Need some opinions about what I should use for pfSense



  • Hi folks,

    so since I got myself an Android TV I have no need for my HTPC anymore, but since it's compact and passive I thought it would be cool to use it as a router.
    But since the ASUS H81T in that PC just has one NIC (a Realtek RTL8111G) and I don't have a managed switch I have a little problem there. I also can't use any PCIe cards since this mobo only has mini PCIe.

    I've looked around a little and I've come up with several solutions, but I need some advice since I can't really decide which would be the most stable solution.

    Solution 1
    I could get a MikroTik RB260GS which is a 5 port managed switch, with that I could hook up the pfSense box and use 2 VLANs and my problem would be gone.
    Advantage, it would only cost me 40€ and I wouldn't have any leftover hardware around.
    Disadvantage, more cables, another device that I have to find a place for and slightly more power consumption.

    Solution 2
    Get rid of my unmanaged 24port switch and get a 16port one.
    Advantage, I can just replace my old switch and everything would be like before.
    Disadvantage, leftover hardware, less ports (but with 13 devices it would be just enough) and it would cost around 150€.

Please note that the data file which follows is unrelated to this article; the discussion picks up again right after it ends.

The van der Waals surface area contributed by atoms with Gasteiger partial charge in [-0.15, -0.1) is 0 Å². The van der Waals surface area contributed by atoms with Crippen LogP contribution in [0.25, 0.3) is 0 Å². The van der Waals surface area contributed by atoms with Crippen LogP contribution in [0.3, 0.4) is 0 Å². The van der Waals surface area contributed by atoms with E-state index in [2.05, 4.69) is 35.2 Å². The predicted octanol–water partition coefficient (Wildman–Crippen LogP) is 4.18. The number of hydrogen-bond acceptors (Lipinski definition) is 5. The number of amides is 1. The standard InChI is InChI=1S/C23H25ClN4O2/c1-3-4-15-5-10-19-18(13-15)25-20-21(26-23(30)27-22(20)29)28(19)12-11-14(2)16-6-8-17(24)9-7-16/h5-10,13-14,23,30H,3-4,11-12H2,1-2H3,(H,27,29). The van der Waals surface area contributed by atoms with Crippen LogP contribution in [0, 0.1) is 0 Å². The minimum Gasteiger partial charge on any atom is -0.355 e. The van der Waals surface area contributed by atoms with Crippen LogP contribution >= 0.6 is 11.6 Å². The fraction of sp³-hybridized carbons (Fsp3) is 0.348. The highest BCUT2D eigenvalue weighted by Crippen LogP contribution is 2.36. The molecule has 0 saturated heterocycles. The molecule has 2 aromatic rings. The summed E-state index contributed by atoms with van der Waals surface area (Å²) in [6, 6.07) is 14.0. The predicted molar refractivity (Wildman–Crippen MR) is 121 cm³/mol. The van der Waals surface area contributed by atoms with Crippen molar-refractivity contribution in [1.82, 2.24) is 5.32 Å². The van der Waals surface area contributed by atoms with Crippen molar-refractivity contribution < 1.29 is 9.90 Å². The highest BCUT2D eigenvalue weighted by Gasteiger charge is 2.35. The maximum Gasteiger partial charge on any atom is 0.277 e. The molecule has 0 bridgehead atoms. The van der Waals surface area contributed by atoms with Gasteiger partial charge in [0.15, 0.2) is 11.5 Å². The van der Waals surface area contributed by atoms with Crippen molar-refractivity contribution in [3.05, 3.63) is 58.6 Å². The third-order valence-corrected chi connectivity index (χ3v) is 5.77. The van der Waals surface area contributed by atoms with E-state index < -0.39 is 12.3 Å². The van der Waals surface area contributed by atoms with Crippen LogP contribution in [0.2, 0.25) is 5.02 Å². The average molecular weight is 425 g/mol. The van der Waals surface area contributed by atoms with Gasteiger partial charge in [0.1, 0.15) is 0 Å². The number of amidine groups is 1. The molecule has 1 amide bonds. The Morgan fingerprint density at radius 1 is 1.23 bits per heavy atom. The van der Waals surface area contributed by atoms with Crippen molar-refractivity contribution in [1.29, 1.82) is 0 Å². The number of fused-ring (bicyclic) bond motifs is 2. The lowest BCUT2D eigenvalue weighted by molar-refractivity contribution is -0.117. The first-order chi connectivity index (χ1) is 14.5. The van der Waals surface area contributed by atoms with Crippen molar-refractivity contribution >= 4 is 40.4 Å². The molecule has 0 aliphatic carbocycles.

Solution 3
    Would be getting another mainboard with two NICs, but since the case is a Thin-Mini ITX there would be only two options the ASUS Q87T and the Gigabyte GA-Q87TN and I don't even know if pfSense supports their NICs. The ASUS one has a Intel I217-LM and a Realtek RTL8111G and the Gigabyte one also has an Intel and a Realtek but they don't mention the chipset anywhere so I have no idea which ones it has.
    Advantage, I don't have to use VLANs because I don't really need all the features of a managed switch and I could keep my 24port switch.
    Disadvantage, leftover hardware and it would also cost me around 150€ and there is still the thing with compatibility to the NICs.

    Solution 4
    I could get a Mini PCIe to PCIe 1x riser cable and get a supported NIC. Problem is that I don't know how well this would work and how safe these chinese riser cables from Ebay are.
    I would also have to get a new case since the current one doesn't have any PCI slots. Or I could just get this NIC from Delock: http://www.delock.com/produkte/G_95239/merkmale.html?setLanguage=en
    Advantage, pretty much the same as the third solutions advantages and it would probably cost me around 80-100€.
    Disadvantage, I'd have a leftover case and I don't know how stable this would run because Realtek.

    Solution 5
    Just get a barebone Zotac ZBOX CI323 nano.
    Advantage, should run stable according to owners of this computer and it would be the easiest to set up.
    Disadvantage, I'd like to use the wifi of this thing but I can't with pfSense, it would also cost around 150€ and I don't really like the design of these NUCs, I'd rather prefer something I can mount in a rack..

    Since I can only decide for myself but can't really figure out what's the best, I just thought you could share some opinions and give me some advice which solution would be best in your opinion, I'm especially interested in solution 3 but I don't know if the NICs are compatible, the RTL8111G of my current H81T got detected but I don't really know if it is any stable.



  • Anyone?